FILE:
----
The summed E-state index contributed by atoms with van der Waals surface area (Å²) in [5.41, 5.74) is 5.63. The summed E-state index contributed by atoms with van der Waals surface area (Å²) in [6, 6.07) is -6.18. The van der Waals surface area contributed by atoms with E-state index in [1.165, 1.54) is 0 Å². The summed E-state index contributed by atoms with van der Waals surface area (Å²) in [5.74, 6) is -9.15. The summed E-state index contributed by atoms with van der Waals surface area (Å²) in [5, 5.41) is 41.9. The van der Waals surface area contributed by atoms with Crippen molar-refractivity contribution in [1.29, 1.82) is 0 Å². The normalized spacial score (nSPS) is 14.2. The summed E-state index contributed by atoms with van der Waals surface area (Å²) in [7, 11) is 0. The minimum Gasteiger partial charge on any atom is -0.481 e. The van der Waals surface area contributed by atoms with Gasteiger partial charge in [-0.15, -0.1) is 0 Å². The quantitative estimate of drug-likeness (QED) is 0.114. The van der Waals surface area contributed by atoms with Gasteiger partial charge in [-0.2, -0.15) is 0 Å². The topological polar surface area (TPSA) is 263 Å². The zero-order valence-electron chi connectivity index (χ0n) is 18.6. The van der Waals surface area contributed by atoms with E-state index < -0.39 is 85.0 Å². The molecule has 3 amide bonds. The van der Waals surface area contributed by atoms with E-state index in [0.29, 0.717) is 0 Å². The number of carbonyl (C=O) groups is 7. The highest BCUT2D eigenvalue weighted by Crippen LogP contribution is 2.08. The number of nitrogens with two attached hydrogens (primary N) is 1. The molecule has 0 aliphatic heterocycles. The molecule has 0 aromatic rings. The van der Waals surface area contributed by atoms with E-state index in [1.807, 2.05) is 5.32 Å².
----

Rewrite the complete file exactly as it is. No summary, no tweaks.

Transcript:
The summed E-state index contributed by atoms with van der Waals surface area (Å²) in [5.41, 5.74) is 5.63. The summed E-state index contributed by atoms with van der Waals surface area (Å²) in [6, 6.07) is -6.18. The van der Waals surface area contributed by atoms with E-state index in [1.165, 1.54) is 0 Å². The summed E-state index contributed by atoms with van der Waals surface area (Å²) in [5.74, 6) is -9.15. The summed E-state index contributed by atoms with van der Waals surface area (Å²) in [5, 5.41) is 41.9. The van der Waals surface area contributed by atoms with Crippen molar-refractivity contribution in [1.29, 1.82) is 0 Å². The normalized spacial score (nSPS) is 14.2. The summed E-state index contributed by atoms with van der Waals surface area (Å²) in [7, 11) is 0. The minimum Gasteiger partial charge on any atom is -0.481 e. The van der Waals surface area contributed by atoms with Gasteiger partial charge in [-0.15, -0.1) is 0 Å². The quantitative estimate of drug-likeness (QED) is 0.114. The van der Waals surface area contributed by atoms with Gasteiger partial charge in [-0.2, -0.15) is 0 Å². The topological polar surface area (TPSA) is 263 Å². The zero-order valence-electron chi connectivity index (χ0n) is 18.6. The van der Waals surface area contributed by atoms with E-state index < -0.39 is 85.0 Å². The molecule has 3 amide bonds. The van der Waals surface area contributed by atoms with E-state index in [0.29, 0.717) is 0 Å². The number of carbonyl (C=O) groups is 7. The highest BCUT2D eigenvalue weighted by Crippen LogP contribution is 2.08. The number of nitrogens with two attached hydrogens (primary N) is 1. The molecule has 0 aliphatic heterocycles. The molecule has 0 aromatic rings. The van der Waals surface area contributed by atoms with E-state index in [1.807, 2.05) is 5.32 Å².